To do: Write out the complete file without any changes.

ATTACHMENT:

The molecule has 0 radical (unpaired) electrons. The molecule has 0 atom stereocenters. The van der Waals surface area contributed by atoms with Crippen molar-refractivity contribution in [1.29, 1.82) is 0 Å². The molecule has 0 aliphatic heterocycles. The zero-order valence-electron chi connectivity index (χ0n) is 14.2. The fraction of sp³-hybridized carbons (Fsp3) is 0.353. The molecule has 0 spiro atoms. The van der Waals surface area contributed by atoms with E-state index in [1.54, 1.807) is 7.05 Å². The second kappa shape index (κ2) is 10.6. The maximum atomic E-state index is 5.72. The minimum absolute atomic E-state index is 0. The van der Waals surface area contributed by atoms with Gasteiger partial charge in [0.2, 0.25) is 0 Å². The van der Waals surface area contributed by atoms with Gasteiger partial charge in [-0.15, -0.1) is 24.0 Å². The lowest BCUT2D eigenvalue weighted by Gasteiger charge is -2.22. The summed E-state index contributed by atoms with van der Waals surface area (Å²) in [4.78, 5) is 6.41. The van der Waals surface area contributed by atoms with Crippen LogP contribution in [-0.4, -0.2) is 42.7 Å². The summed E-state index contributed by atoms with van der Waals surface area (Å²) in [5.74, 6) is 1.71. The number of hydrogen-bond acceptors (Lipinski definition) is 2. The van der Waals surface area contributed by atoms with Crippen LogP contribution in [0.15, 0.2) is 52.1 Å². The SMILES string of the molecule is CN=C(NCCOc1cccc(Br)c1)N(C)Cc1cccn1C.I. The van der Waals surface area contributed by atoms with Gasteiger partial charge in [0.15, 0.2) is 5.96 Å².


The molecule has 0 radical (unpaired) electrons. The molecule has 0 atom stereocenters. The van der Waals surface area contributed by atoms with Crippen molar-refractivity contribution in [1.29, 1.82) is 0 Å². The molecule has 0 aliphatic heterocycles. The zero-order valence-electron chi connectivity index (χ0n) is 14.2. The fraction of sp³-hybridized carbons (Fsp3) is 0.353. The molecule has 0 spiro atoms. The van der Waals surface area contributed by atoms with E-state index in [1.54, 1.807) is 7.05 Å². The second kappa shape index (κ2) is 10.6. The maximum atomic E-state index is 5.72. The minimum absolute atomic E-state index is 0. The van der Waals surface area contributed by atoms with Gasteiger partial charge in [0.2, 0.25) is 0 Å². The van der Waals surface area contributed by atoms with Gasteiger partial charge in [-0.15, -0.1) is 24.0 Å². The lowest BCUT2D eigenvalue weighted by Gasteiger charge is -2.22. The summed E-state index contributed by atoms with van der Waals surface area (Å²) in [4.78, 5) is 6.41. The van der Waals surface area contributed by atoms with Crippen LogP contribution in [-0.4, -0.2) is 42.7 Å². The summed E-state index contributed by atoms with van der Waals surface area (Å²) in [5.74, 6) is 1.71. The number of hydrogen-bond acceptors (Lipinski definition) is 2. The van der Waals surface area contributed by atoms with Crippen LogP contribution in [0.15, 0.2) is 52.1 Å². The SMILES string of the molecule is CN=C(NCCOc1cccc(Br)c1)N(C)Cc1cccn1C.I. The van der Waals surface area contributed by atoms with Gasteiger partial charge in [0.15, 0.2) is 5.96 Å².